72% favor halt to Nuke 4 ahead of referendum
April 30, 2014, 12:01 am TWN
TAIPEI--Just over 72 percent of respondents feel it is best to suspend work on the nearly completed Fourth Nuclear Power Plant until a national referendum is held to decide its fate, according to a survey published by a green-leaning think tank Tuesday.
The poll found that 65.6 percent of respondents would vote to cancel the project in such a referendum, according to the Taiwan Thinktank, a policy institute headed by Democratic Progressive Party (DPP) lawmaker Lin Chia-lung.
Responses indicate a consistent majority of those poll worried about the new plant and Taiwan's nuclear power facilities in general, with 63.3 percent agreeing that Taiwan should abandon the fourth plant because nobody can guarantee nuclear safety.
Asked about the ongoing debate over whether restrictions for referendums should be relaxed, 64.8 percent of all respondents agreed that the voter turnout requirement for plebiscites should be abolished and a vote should pass with a simple majority, no matter how many people show up to cast their ballots.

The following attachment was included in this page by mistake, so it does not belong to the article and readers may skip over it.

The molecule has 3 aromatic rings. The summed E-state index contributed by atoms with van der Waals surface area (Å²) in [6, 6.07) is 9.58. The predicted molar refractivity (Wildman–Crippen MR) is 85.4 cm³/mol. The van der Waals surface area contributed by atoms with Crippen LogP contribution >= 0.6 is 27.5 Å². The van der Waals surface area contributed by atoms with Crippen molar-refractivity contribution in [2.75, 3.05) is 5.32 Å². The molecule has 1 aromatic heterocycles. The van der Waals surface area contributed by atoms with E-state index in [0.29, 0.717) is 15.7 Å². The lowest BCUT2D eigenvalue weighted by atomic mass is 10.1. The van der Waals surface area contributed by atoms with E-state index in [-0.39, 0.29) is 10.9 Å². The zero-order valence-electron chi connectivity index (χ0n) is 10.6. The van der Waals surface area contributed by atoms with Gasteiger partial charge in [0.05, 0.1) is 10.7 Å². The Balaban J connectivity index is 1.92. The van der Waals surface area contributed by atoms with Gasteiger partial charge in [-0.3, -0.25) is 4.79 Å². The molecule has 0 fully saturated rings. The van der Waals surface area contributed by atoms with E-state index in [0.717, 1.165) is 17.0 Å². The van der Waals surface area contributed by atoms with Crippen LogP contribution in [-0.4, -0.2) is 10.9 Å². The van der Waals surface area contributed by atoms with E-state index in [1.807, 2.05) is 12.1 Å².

The question reflects the policy of the DPP, which has in recent days pushed to reform the current law that requires participation from 50 percent of all eligible voters for a referendum to be valid.
The poll was carried out April 26-28 and collected 1,024 valid responses with a margin of error of plus-or-minus 3.1 percentage points.
On Sunday, the administration of President Ma Ying-jeou and the ruling Kuomintang (KMT) announced a halt to construction on the plant's nearly complete first and second reactors after a meeting among mayors and county magistrates in the party.
Premier Jiang Yi-huah Monday clarified that the government has not scrapped the plant, much less nuclear power in general, but has only ceased work on the project pending safety checks.